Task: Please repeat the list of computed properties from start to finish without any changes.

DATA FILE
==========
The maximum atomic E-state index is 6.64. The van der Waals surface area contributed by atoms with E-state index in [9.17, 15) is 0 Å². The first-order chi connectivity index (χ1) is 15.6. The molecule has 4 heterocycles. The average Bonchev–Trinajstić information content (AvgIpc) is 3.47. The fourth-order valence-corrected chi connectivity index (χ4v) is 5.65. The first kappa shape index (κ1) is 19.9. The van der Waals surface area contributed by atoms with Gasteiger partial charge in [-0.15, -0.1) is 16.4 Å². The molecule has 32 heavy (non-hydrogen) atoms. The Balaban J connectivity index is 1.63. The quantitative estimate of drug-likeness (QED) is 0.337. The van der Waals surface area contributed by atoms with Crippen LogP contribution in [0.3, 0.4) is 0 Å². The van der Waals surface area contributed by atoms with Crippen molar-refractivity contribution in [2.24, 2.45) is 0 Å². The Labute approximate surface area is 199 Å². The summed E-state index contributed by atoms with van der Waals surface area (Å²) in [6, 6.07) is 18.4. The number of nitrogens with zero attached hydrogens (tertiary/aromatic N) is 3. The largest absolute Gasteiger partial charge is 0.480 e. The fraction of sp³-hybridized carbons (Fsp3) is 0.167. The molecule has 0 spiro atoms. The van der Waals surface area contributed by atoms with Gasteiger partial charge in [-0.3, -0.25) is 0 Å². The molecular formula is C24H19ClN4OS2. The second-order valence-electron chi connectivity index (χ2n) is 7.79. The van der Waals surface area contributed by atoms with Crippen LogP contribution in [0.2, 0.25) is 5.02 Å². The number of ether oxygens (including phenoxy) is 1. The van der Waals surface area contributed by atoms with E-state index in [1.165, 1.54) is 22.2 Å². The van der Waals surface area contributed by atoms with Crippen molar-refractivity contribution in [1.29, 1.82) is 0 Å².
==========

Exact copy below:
The maximum atomic E-state index is 6.64. The van der Waals surface area contributed by atoms with E-state index in [9.17, 15) is 0 Å². The first-order chi connectivity index (χ1) is 15.6. The molecule has 4 heterocycles. The average Bonchev–Trinajstić information content (AvgIpc) is 3.47. The fourth-order valence-corrected chi connectivity index (χ4v) is 5.65. The first kappa shape index (κ1) is 19.9. The van der Waals surface area contributed by atoms with Gasteiger partial charge in [-0.15, -0.1) is 16.4 Å². The molecule has 32 heavy (non-hydrogen) atoms. The Balaban J connectivity index is 1.63. The quantitative estimate of drug-likeness (QED) is 0.337. The van der Waals surface area contributed by atoms with Crippen LogP contribution in [0.3, 0.4) is 0 Å². The van der Waals surface area contributed by atoms with Crippen molar-refractivity contribution in [2.24, 2.45) is 0 Å². The Labute approximate surface area is 199 Å². The summed E-state index contributed by atoms with van der Waals surface area (Å²) in [6, 6.07) is 18.4. The number of nitrogens with zero attached hydrogens (tertiary/aromatic N) is 3. The largest absolute Gasteiger partial charge is 0.480 e. The fraction of sp³-hybridized carbons (Fsp3) is 0.167. The molecule has 0 spiro atoms. The van der Waals surface area contributed by atoms with Gasteiger partial charge in [-0.3, -0.25) is 0 Å². The molecular formula is C24H19ClN4OS2. The second-order valence-electron chi connectivity index (χ2n) is 7.79. The van der Waals surface area contributed by atoms with Crippen LogP contribution in [0.2, 0.25) is 5.02 Å². The number of ether oxygens (including phenoxy) is 1. The van der Waals surface area contributed by atoms with E-state index in [1.165, 1.54) is 22.2 Å². The van der Waals surface area contributed by atoms with Crippen molar-refractivity contribution in [1.29, 1.82) is 0 Å².